Thursday, December 28, 2006

The Hays Code ... or is it haze code

I heard the term Hays Code mentioned in an interview today with fimmaker Steven Soderbergh. His newest film, The Good German, is filmed in large part like a film made in the era in which it is based (1940's). When asked why the dialogue wasn't also like one of those films, he said that they talked that way because they had to talk that way. They had to adhere to the Hays Code. I had never heard this term so I googled it.

The Hays Code was a form of sensorship that preceded our film rating system (G's, PG-13's etc). Film still being a new communications medium, artform and technology during the 1930's, a lot of American feared the moral fiber of the films coming out of Hollywood. The Hays Code was to be an industry guideline and if a film didn't meet these guidelines they were to have difficulty in being distributed in the states. The guidelines not only dictated controls on speech and nudity but also didn't allow portrayal of child birth, excessive kissing, sexual postures and dance. It also put control onto how rape, religion and the US flag could be portrayed. Any minister of religion could never be portrayed as a villain or portrayed comically. Also, some subjects were strictly forbidden like sex between the races, white slavery and vinereal disease. So the lameness of old films wasn't always the filmmakers fault. The code also controlled the distribution of foreign films and stopped a lot of them from coming into the country. So they justified their limitation on speech in that they weren't controlling the speech, the films could be made, they just controlled the distribution of the films. If you made them, no one would see them.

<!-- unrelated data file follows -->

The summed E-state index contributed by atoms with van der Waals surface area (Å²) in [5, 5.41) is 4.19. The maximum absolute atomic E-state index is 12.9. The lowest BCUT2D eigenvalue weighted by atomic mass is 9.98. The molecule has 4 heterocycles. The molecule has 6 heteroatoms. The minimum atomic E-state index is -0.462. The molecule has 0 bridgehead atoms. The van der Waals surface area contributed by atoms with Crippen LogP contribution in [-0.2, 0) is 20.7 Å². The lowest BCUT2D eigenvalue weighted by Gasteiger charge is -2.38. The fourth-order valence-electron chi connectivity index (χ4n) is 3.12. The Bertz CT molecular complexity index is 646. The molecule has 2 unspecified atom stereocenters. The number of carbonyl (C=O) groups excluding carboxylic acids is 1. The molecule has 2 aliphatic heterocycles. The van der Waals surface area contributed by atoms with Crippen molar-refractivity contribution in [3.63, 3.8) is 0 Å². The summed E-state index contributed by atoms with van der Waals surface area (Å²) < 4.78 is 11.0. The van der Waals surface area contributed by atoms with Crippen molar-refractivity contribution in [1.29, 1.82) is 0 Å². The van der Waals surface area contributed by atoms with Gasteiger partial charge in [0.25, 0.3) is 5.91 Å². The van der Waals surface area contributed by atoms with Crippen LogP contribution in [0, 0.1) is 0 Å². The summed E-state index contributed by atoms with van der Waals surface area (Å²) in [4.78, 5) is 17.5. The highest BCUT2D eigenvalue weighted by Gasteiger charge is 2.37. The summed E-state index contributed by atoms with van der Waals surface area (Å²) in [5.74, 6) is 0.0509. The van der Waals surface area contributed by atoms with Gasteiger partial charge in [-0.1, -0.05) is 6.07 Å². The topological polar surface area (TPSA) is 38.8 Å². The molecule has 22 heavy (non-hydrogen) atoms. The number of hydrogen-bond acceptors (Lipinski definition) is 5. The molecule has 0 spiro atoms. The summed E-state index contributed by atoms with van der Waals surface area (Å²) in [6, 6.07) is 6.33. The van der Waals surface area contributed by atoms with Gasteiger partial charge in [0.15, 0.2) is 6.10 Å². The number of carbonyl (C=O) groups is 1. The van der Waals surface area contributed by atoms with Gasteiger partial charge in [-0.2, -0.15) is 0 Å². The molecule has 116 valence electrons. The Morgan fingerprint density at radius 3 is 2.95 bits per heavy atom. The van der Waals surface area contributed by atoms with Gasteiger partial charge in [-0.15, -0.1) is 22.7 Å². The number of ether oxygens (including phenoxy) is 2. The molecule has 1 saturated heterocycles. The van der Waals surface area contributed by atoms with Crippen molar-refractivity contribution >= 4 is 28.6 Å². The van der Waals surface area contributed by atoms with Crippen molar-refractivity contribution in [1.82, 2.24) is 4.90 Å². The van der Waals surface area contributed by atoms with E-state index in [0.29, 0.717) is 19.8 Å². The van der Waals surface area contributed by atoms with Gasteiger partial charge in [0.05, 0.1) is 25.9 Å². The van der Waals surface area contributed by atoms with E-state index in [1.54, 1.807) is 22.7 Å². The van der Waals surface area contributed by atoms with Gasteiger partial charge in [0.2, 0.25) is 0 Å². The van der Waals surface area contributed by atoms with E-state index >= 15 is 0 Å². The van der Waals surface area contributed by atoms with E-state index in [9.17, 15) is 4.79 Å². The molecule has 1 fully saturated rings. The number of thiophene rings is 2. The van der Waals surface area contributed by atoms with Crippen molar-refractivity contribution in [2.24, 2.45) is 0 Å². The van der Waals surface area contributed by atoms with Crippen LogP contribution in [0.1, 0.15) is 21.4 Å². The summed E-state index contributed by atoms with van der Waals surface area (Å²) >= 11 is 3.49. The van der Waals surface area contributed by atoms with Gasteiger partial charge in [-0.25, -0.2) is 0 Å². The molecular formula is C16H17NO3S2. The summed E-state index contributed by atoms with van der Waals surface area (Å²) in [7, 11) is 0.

It wasn't until the 1960's that the code started to lose power. The Motion Picture Assocation of America (MPAA) was finding it difficult to enforce their rules. Again the market is king. Theatre owners wanted these films because their customers did. Also, filmmakers found ways around the elusive rules and sometimes fought tooth and nail with the MPAA on getting around the rules. In 1966, the producers of one of my favorite films, Who's Afraid of Virginia Wolff?, had to have the word "screw" removed but got away with "hump."

The demand in the marketplace for socially relevant films was a big factor. Challenges to the convention roles of race, gender, class and sexual identity were everywhere and film needed to change with the times. In 1967, the British/Italian film Blow Up didn't get Hays Code approval and MGM released it anyway. This was the first time one of the members of the MPAA ignored the Hays Code. In 1968, the MPAA released the film rating system to replace the code. The rating system is not perfect, but better than what it replaced.

So if you ever wonder why the films of the 1970's were so great, thank the Hays Code. Apparently, the American film renaissance was due to many of decades of censorship and repression ... and the release thereof.

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